Micro Rubrics: Improving Writing With Specific Feedback
If you sometimes find yourself up late at night reading through a stack of essays or lab reports then you're not alone. The trend in schools today is that "every teacher is a literacy teacher." With this in mind, today it's not only English teachers who have to edit stacks of papers, but also history, economics, government, art, and even science teachers.
I hate editing papers, but I also assign a lot of them. As a result, I began creating micro rubrics that focus on the quality of specific parts of an essay, making it easier for students to make revisions.
Here is an example:
The benefit is that when students get their essays back, instead of getting general details about the the whole essay's content, they are able to see how many points they were awarded for specific pieces. This is much more meaningful for when it comes time for revision and there is never a question as to why an essay received a particular grade.
To be sure, I'm not saying that a micro rubric replaces the meaningful comments from an edited paper, but what I am saying is that it gives me an extra grading option. Of course, a mere score is not as instructive as a detailed comment, but often I simply do not have time to address every single content issue. Sometimes I'll combine a micro rubric with detailed editing for a first draft, but will simply use the micro rubric on a final draft. It really depends on balancing the time I have to edit and the number of writing assignments. Also, I still use a general rubric for writing conventions, because the nature of providing feedback for mechanics requires actual editing.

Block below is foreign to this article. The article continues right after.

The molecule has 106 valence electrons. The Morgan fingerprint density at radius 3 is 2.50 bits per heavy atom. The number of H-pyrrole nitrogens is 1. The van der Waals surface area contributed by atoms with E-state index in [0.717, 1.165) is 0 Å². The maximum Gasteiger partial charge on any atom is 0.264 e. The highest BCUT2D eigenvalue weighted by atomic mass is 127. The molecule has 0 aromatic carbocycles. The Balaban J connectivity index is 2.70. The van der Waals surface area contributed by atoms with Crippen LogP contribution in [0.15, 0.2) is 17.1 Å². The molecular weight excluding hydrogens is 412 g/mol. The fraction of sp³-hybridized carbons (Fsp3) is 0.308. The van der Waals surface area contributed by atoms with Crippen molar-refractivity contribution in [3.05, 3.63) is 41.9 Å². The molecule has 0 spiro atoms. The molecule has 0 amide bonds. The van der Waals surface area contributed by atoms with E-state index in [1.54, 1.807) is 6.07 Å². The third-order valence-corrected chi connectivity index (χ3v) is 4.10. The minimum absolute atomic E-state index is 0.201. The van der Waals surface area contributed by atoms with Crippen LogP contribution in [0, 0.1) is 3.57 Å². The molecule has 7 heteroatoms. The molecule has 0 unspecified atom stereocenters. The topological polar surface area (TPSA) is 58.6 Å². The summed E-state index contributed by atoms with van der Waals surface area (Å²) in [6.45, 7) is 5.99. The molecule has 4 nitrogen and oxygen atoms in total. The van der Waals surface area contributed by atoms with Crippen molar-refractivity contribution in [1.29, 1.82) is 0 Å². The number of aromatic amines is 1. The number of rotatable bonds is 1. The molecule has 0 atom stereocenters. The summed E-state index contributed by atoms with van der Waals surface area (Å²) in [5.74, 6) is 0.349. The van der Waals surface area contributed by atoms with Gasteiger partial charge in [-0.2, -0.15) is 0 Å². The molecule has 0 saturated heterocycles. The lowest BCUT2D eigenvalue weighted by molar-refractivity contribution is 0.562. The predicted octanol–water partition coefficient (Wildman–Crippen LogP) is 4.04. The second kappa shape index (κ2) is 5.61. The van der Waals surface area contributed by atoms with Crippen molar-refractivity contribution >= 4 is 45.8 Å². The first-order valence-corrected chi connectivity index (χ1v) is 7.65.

I know that I say this all the time, but if anybody has any good ideas of how to efficiently provide meaningful feedback when grading essays please comment. Teachers around the world will be eternally grateful!
Rosemead High School
El Monte Union High School District